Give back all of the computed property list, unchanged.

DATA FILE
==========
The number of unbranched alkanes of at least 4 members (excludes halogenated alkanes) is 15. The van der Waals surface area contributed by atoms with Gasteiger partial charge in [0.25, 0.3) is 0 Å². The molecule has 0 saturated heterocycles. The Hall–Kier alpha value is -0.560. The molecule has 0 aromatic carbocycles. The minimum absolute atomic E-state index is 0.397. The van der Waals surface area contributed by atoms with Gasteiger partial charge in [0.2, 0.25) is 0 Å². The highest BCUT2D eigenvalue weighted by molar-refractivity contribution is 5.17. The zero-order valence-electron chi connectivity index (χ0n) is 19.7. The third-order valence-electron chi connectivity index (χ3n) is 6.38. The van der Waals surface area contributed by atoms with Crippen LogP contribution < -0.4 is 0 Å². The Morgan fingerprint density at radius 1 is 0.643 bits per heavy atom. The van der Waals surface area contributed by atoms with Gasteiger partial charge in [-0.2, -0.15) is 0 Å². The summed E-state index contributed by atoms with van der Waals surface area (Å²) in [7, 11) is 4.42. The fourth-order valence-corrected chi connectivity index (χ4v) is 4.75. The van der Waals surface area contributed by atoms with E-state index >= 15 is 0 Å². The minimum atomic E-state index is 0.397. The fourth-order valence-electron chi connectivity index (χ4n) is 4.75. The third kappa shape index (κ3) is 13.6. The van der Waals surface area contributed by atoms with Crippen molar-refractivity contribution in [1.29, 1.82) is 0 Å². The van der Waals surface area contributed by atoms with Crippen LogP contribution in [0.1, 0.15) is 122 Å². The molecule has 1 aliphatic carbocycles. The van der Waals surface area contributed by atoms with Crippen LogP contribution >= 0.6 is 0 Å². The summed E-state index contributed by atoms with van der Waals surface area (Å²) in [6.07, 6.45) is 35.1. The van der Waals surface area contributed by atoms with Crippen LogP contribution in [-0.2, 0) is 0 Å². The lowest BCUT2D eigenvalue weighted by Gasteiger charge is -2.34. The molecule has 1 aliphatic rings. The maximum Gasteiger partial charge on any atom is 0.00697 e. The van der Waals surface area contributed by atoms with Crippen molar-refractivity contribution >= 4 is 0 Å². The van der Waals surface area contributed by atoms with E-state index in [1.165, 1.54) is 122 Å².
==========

The number of unbranched alkanes of at least 4 members (excludes halogenated alkanes) is 15. The van der Waals surface area contributed by atoms with Gasteiger partial charge in [0.25, 0.3) is 0 Å². The molecule has 0 saturated heterocycles. The Hall–Kier alpha value is -0.560. The molecule has 0 aromatic carbocycles. The minimum absolute atomic E-state index is 0.397. The van der Waals surface area contributed by atoms with Gasteiger partial charge in [0.2, 0.25) is 0 Å². The highest BCUT2D eigenvalue weighted by molar-refractivity contribution is 5.17. The zero-order valence-electron chi connectivity index (χ0n) is 19.7. The third-order valence-electron chi connectivity index (χ3n) is 6.38. The van der Waals surface area contributed by atoms with Crippen LogP contribution < -0.4 is 0 Å². The Morgan fingerprint density at radius 1 is 0.643 bits per heavy atom. The van der Waals surface area contributed by atoms with Gasteiger partial charge in [-0.2, -0.15) is 0 Å². The summed E-state index contributed by atoms with van der Waals surface area (Å²) in [7, 11) is 4.42. The fourth-order valence-corrected chi connectivity index (χ4v) is 4.75. The van der Waals surface area contributed by atoms with E-state index >= 15 is 0 Å². The minimum atomic E-state index is 0.397. The fourth-order valence-electron chi connectivity index (χ4n) is 4.75. The third kappa shape index (κ3) is 13.6. The van der Waals surface area contributed by atoms with Crippen molar-refractivity contribution in [1.29, 1.82) is 0 Å². The van der Waals surface area contributed by atoms with Crippen LogP contribution in [0.1, 0.15) is 122 Å². The molecule has 1 aliphatic carbocycles. The van der Waals surface area contributed by atoms with Crippen LogP contribution >= 0.6 is 0 Å². The summed E-state index contributed by atoms with van der Waals surface area (Å²) in [6.07, 6.45) is 35.1. The van der Waals surface area contributed by atoms with Crippen LogP contribution in [-0.2, 0) is 0 Å². The lowest BCUT2D eigenvalue weighted by Gasteiger charge is -2.34. The molecule has 1 aliphatic rings. The maximum Gasteiger partial charge on any atom is 0.00697 e. The van der Waals surface area contributed by atoms with Crippen molar-refractivity contribution >= 4 is 0 Å². The van der Waals surface area contributed by atoms with E-state index in [1.165, 1.54) is 122 Å².